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Publishing of Folktales

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Publishing of Early Folktales

In early years these folktales were available to very few people because they used to preserve only by tellinh and hearing. They could not be preserved for many years. The following short description gives a glimpse of publishing history of folktales for common man. It is not certainly complete but it shows that publishing of folktales was somewhat aggressively started from the 19th century only. By the way the first printing started from Gutenberg Bible (40 pages) in 1450 - mid-15th century.

16th Century
Publication of folktales starts after 100 years of the invention of printing press, from the folktales of Italy. The first collection,  "The Facetious Nights of Straparola" / The Pleasant Nights (in Italian: Piacevoli Notti)  was published by Giovanni Francesco Straparola in Italy in 1550. Strarparola was one of the most famous novelist of Italy of his times. It passed through 16 editions during the next 20 years after its first publication. It was translated into French and German also. 13 nights were spent listening these 74 stories. They cover 24 stories of little-known origin, 15 from French, 6 stories of Oriental origin, remaining 29 stories never appeared before in the literature of Europe.

17th Century
After this there was a silence for over 100 years. Next publications were a few publications of folktales, such as  “Il Pentamerone”, a collection of 50 Italian  stories written by Giambattista Basile published in 1634 and 1636 narrated by 10 old women in five nights. It was written on the same fashion as the Giovanni Francesco Straparola's collection mentioned above - "The Facetious Nights of Strarparola". It is available on the Web Site World of Folktales with its 32 tales.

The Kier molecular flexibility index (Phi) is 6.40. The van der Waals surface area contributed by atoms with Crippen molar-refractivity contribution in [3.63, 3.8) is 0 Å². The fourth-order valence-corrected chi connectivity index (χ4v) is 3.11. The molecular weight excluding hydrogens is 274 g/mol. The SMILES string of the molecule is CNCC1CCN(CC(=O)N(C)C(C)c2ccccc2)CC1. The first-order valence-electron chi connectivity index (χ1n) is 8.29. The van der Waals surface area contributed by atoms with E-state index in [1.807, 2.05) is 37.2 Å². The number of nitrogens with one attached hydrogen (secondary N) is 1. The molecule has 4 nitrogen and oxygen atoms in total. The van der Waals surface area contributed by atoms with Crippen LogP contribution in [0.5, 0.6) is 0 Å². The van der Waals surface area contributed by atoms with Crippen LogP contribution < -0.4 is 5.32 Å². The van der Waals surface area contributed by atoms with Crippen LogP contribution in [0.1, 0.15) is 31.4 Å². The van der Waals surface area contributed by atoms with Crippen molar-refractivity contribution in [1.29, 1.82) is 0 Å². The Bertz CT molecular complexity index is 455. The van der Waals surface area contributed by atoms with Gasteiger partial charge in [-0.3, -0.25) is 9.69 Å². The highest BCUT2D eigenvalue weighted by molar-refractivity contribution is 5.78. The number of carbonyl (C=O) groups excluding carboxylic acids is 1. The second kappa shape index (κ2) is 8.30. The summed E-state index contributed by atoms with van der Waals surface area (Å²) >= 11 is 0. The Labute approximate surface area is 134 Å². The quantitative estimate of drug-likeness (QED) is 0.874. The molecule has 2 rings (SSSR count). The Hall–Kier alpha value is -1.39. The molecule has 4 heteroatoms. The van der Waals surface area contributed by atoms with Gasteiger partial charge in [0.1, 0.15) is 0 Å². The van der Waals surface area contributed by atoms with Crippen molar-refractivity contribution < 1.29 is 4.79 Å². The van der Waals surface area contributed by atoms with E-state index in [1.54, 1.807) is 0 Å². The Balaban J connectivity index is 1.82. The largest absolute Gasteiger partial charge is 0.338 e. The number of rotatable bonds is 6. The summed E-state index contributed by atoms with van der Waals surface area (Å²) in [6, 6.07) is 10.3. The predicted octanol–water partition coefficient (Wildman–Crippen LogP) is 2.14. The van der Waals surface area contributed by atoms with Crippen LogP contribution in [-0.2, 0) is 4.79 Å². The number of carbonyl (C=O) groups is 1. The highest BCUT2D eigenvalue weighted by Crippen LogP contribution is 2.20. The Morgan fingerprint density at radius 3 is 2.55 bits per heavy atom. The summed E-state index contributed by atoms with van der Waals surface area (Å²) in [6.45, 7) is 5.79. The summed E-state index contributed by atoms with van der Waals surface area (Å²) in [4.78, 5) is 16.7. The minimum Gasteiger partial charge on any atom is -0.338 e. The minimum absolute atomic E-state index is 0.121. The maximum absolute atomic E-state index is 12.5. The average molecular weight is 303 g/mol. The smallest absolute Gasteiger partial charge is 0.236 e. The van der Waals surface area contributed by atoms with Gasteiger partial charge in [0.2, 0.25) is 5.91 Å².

18th Century
Gap reduced and after 70 years another publication was published. Arabian Nights was first published in 1706. After the publication of Arabian Nights there is another large gap in publishing folktales – of 100 years. No more notable publication in this century.

19th Century
After leaving 18th century blank, a regular kind of publication of folktales was started in 19th century. Only a couple of books are found in the beginning of this century. Two German brothers Jacob Grimm and Wilhelm Grim restarted this tradition. The first collection of their 86 fairy tales was published in 1812. Although it was criticized for their inappropriateness for the children. Another edition was published in 1817 with 70 tales. After this several editions were published after subtracting and adding several tales until the last edition, the 7th edition with 211 tales in 1857. These two brothers are well-known by the name of Grimms or Grimm Brothers.

Two collections of Norwegian tales were published in 1843 and 1852 - "Norwegian Folktales" (1841-1842, 1843) by Peter Christen Asbjornsen and Jorgen Moe. Many of the stories' titles are given here.

The first collection of Russian folktales in English language was published by William Ralston Sheddan Ralston "Russian Folktales" (London, Smith Elder) with 51 tales in 1873. The greatest collection of Russian Folktales, about 600 in number,  was printed by Alexander  Nikolayevich Afanasyev during 1855-1863. From among his many stories 73 stories were translated in English as one book titled "Russian Folk-Tales" by Leonard Arthur Magnus and was published in 1916.

I was very happy to see that a few Collections of Russian folktales were published in Hindi also.
1.  "Roosi Lok Kathayen" by Madan Lal "Madhu" and Om Prakash Sangal with 33 folktales in 1960. 
2.  "Roopvati Vasilisa (Old Russian Folktales in Hindi)"  with 16 folktales - no date.
3.  "Roos Ki Lok Kathayen" by Rajendra Mohun Sastry and Mridula Sharma with 16 folktales in 2006.
4.  "Heere Moti - Soviet Bhoomi Ki Jatiyon Ki Lok Kathayen" by Soviet Stories. 2010. 36 folktales.

A collection of 51 Folktales of Serbia "Serbian Folklore" was published in 1874.